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Venezuelan security forces have committed 'gross violations' of human rights, UN says

Key Points
  • Special Action Forces were said to have killed 5,287 people last year and another 1,569 by mid-May of this year.
  • The detailed UN report, which was based on "558 interviews with victims and witnesses of human rights violations," described a lawless system of oppression and estimated the actual number of deaths in the country could be much higher.
  • President Nicolas Maduro's administration has not officially responded.
A member of Venezuela's Special Action Forces (FAES) takes part in a security operation in the 70's neighbourhood, municipality of El Valle, in Caracas, on April 1, 2019.
YURI CORTEZ | AFP | Getty Images

The United Nations has issued a scathing critique of the human rights situation in Venezuela, accusing the government of targeting opponents with a "shocking" number of extrajudicial killings.

Following a three-day trip to Venezuela last month, UN human rights chief Michelle Bachelet published a 16-page report accusing security forces loyal to President Nicolas Maduro of committing a series of "gross violations" against dissenters.

Special Action Forces were said to have killed 5,287 people last year and another 1,569 by mid-May of this year.

Referring to these figures, the report said that researchers from the Office of the United Nations High Commissioner for Human Rights (OHCHR) believed there are "reasonable grounds to believe that many of these killings constitute extrajudicial executions committed by the security forces."

Victims were arrested and shot, with crime scenes manipulated to suggest they had resisted police, the report said Thursday. Bachelet was scheduled to present the findings to the Human Rights Council in Geneva on Friday.

The detailed report, which was based on "558 interviews with victims and witnesses of human rights violations," described a lawless system of oppression and estimated the actual number of deaths in the country could be much higher.

In most cases, "women and men were subjected to one or more forms of torture or cruel, inhuman or degrading treatment or punishment, including electric shocks, suffocation with plastic bags, water boarding, beatings, sexual violence, water and food deprivation, stress positions and exposure to extreme temperatures."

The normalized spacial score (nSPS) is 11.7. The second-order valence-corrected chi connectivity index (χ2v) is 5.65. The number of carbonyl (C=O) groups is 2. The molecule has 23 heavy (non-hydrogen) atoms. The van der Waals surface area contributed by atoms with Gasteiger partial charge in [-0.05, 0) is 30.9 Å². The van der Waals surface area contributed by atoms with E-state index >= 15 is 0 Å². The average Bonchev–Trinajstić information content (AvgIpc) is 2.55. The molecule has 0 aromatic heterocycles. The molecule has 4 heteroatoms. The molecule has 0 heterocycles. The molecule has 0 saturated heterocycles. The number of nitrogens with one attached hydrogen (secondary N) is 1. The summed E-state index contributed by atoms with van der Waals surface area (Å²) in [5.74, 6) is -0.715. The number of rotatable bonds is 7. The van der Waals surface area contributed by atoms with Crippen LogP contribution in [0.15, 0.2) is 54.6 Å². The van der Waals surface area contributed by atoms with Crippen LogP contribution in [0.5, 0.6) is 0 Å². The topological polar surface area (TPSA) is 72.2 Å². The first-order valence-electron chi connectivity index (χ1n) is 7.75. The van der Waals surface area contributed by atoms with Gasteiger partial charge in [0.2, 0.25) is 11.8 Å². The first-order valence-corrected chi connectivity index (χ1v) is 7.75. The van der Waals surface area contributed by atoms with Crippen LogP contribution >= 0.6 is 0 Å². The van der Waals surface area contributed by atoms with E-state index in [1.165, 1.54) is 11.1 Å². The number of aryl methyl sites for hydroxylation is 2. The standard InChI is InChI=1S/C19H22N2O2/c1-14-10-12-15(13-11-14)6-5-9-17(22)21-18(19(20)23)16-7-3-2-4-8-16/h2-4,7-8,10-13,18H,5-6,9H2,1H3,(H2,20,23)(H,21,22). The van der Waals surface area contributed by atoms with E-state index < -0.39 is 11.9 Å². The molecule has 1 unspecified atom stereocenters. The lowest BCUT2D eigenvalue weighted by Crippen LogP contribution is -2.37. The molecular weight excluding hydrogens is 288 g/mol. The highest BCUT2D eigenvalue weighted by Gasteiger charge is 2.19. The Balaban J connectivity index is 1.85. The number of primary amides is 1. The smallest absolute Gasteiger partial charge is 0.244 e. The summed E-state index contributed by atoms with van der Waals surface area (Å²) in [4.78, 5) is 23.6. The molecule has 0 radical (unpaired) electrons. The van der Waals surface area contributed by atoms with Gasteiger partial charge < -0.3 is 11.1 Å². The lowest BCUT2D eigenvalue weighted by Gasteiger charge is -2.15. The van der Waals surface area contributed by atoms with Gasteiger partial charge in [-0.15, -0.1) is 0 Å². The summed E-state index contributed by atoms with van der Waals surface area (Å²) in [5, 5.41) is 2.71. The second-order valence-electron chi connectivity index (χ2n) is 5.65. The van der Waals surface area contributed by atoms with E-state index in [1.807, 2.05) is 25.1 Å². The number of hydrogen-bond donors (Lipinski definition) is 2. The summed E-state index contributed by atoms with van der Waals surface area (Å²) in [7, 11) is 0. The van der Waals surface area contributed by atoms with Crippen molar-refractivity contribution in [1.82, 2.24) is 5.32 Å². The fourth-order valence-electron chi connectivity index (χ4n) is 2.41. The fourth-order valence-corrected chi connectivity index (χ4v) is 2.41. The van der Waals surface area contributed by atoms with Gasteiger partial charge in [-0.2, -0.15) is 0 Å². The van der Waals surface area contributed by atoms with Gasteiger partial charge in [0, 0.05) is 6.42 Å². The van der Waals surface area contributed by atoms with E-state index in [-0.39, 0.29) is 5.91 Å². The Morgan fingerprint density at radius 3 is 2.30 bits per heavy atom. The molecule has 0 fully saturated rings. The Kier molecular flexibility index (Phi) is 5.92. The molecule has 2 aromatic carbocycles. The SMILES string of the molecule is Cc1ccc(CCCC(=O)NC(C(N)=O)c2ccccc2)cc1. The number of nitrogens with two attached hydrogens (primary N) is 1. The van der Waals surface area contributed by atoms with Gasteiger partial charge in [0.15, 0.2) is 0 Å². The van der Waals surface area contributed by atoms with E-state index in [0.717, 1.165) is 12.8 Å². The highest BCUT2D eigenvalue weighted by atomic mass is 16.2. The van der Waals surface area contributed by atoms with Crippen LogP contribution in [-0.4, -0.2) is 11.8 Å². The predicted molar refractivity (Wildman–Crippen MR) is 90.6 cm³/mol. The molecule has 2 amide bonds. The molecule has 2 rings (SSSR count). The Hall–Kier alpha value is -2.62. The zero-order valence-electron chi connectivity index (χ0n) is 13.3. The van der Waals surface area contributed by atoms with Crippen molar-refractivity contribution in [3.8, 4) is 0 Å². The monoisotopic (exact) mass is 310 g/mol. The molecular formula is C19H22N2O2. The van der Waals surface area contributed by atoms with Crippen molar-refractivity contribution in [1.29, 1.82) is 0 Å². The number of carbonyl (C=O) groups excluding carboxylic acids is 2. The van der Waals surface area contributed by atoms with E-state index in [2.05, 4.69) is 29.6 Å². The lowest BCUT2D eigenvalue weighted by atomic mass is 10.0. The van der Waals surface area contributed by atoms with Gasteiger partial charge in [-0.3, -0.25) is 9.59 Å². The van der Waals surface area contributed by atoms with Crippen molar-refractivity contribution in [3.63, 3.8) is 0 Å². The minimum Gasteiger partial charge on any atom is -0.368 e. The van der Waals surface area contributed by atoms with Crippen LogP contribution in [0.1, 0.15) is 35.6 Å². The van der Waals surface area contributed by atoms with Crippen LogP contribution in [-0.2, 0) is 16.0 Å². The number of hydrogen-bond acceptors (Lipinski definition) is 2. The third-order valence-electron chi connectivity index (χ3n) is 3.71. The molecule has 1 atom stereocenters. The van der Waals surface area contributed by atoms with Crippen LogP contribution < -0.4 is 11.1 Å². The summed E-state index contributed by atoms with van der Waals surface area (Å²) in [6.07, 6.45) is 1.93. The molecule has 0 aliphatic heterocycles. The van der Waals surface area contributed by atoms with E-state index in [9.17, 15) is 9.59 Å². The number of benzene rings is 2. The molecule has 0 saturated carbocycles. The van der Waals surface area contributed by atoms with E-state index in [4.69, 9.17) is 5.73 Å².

Chilean High Commissioner for Human Rights Michelle Bachelet speaks during a press conference in Caracas on June 21, 2019.
CRISTIAN HERNANDEZ | AFP | Getty Images

Security forces and intelligence services were found to have "routinely" resorted to such practices to extract information and confessions, intimidate and punish the detainees.

The UN said witnesses reported how Special Action Forces "manipulated the crime scene and evidence. They would plant arms and drugs and fire their weapons against the walls or in the air to suggest a confrontation and to show the victim had 'resisted authority.'"

Maduro's administration has not officially responded to the report. The embattled regime has previously dismissed human rights allegations as "lies."

However, Reuters reported on Friday that 22 prisoners, including the emblematic cases of judge Maria Afiuni and journalist Braulio Jatar, had been released. The other 20 people freed were students, Bachelet said. 

Political stand-off

The South American country is in the midst of one of the Western Hemisphere's worst humanitarian crises in recent memory, with some 4 million people having fled the country since 2015 amid an economic meltdown.

A protracted political stand-off has thrust the oil-rich, but cash-poor, country into uncharted territory — whereby it now has an internationally-recognized government, with no control over state functions, running parallel to Maduro's regime.

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Venezuela's Juan Guaidó is going up against Maduro's regime

Guaido assumed a rival interim presidency in January, citing Venezuela's constitution, and denounced Maduro's government as illegitimate after he secured re-election last year in a vote widely criticized as rigged. Guaido has since been recognized by more than 50 countries, including the U.S. and most Latin American and European countries.

However, Maduro has refused to cede power. And, crucially, he still has the broad support of the military.

UN calls for international support

Since 2013, the cumulative contraction of GDP (gross domestic product) in Venezuela has been 44.3%, while cumulative inflation over the same period skyrocketed up to 2.8 million percent at the end of January.

Maduro instituted attempted reforms in August 2018 that cut five zeroes off the currency and prices. The largest note in circulation had been 500 bolivars, which is now reportedly not enough to buy a piece of candy.

Bachelet said the scale of the crisis in the South American country had made it difficult for humanitarian assistance from the UN and other actors to fully respond to the needs of the people, particularly of the most vulnerable in society.

The minimum wage for the average citizen in Venezuela, which is estimated to be roughly $7 a month, would not be enough to cover even 5% of the basic food basket for a family of five people, the UN said.

"The fate of more than 30 million Venezuelans rests on the leadership's willingness and ability to put the human rights of the people ahead of any personal, ideological or political ambitions," Bachelet said.

"It is for this Council and the international community to support them in this shared endeavor," she added.